Earth imaging startup Iceye so far has 10 radar satellites in orbit, which provide its customers with views of the planet’s surface without having to worry about clouds or lack of sunlight obscuring the visuals. These images are valuable for applications ranging from disaster response to ship tracking, and the company’s shown off images with 1-meter resolution. 

On Monday, the company announced that it’s offering a new service to customers: wide-scan images, which enable views of 10,000 square kilometers. This enables monitoring of a wide area, which might then provide points of interest where a smaller, higher-resolution image might prove useful. 

“With a wide area covering a scene at 10,000 square kilometers at fairly low resolution, you can quite easily see ships, for example, in the maritime domain,” says Steve Young, the company’s VP of Business Development.

One particular application of this wide-scanning capability are situations like the recent blockage of the Suez canal, Young says, where the company’s satellites were able to get a wider view of how the area was impacted. “Every satellite company was taking images of that,” he says. ”We did as well, but we also did a big panorama of the whole thing end to end, so you could see how many ships were queuing at this end and how many were queuing at that end.”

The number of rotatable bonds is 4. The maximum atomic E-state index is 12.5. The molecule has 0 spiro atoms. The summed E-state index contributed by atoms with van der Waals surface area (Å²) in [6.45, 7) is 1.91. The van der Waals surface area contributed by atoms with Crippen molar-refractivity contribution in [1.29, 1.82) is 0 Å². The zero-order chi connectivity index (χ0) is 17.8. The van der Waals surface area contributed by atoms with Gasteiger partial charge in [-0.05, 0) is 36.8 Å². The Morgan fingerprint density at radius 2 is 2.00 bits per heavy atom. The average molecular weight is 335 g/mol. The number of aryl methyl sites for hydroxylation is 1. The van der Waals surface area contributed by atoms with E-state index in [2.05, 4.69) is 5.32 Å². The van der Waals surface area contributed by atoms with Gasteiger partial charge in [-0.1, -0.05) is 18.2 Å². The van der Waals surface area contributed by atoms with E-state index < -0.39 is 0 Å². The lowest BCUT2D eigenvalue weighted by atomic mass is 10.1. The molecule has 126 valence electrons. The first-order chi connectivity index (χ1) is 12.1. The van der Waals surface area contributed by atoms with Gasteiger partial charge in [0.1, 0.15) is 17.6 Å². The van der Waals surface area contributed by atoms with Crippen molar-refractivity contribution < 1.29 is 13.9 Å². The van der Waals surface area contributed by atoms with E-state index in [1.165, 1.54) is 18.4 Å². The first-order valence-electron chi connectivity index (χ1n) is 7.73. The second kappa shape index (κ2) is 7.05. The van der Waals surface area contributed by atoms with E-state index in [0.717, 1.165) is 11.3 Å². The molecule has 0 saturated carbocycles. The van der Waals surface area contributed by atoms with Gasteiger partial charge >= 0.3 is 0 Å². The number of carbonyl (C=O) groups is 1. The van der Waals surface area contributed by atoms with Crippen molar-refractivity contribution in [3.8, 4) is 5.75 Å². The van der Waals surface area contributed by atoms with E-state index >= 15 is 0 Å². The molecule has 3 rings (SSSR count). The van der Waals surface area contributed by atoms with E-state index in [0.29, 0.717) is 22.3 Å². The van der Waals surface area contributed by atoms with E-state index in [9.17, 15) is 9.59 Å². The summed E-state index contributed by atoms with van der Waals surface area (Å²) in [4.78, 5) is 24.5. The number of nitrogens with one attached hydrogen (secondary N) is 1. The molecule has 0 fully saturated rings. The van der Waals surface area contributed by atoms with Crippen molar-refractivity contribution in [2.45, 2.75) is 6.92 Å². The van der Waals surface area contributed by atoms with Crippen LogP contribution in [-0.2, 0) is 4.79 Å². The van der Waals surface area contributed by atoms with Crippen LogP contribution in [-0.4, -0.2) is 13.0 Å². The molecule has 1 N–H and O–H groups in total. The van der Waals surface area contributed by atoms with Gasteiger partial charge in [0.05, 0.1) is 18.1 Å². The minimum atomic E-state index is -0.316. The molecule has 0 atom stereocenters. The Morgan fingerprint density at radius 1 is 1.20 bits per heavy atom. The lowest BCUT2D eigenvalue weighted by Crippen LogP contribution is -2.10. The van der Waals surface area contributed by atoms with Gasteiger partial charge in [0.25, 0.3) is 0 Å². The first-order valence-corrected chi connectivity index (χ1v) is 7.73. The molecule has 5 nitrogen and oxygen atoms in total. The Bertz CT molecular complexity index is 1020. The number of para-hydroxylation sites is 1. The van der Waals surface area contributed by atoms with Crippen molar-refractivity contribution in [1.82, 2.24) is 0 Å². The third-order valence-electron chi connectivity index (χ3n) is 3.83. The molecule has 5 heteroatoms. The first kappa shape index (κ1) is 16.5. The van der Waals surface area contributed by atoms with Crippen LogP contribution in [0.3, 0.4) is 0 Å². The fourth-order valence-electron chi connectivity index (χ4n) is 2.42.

CEO Rafal Modrzewski and CSO Pekka Laurila, alumni of the Forbes 30 Under 30 Europe list, founded Iceye in 2012. The two helped develop the technology underlying the company’s satellites while they were attending Aalto University, and the company launched its first satellite in 2018. The company’s so far raised nearly $150 million in venture capital.

In 2020, the company signed contracts with customers worth $50 million, ten times what it had signed in 2019, says Young. The average length of a contract is 2-3 years. In April, the company opened a spacecraft production facility in Irvine, CA, and announced that it had signed a contract with In-Q-Tel to develop capabilities for U.S. government applications. 

Over the next few years, the company plans to expand its capabilities, both in terms of launching more satellites, but also improving its software. For example, Young says, the company’s working on using AI to count and identify different types of vessels in one satellite view. 

“We are now beginning to deliver a capability that nobody has ever had in the world,” says Young. “And this is just the start of that for Iceye. There’s a whole bunch of other things to come.”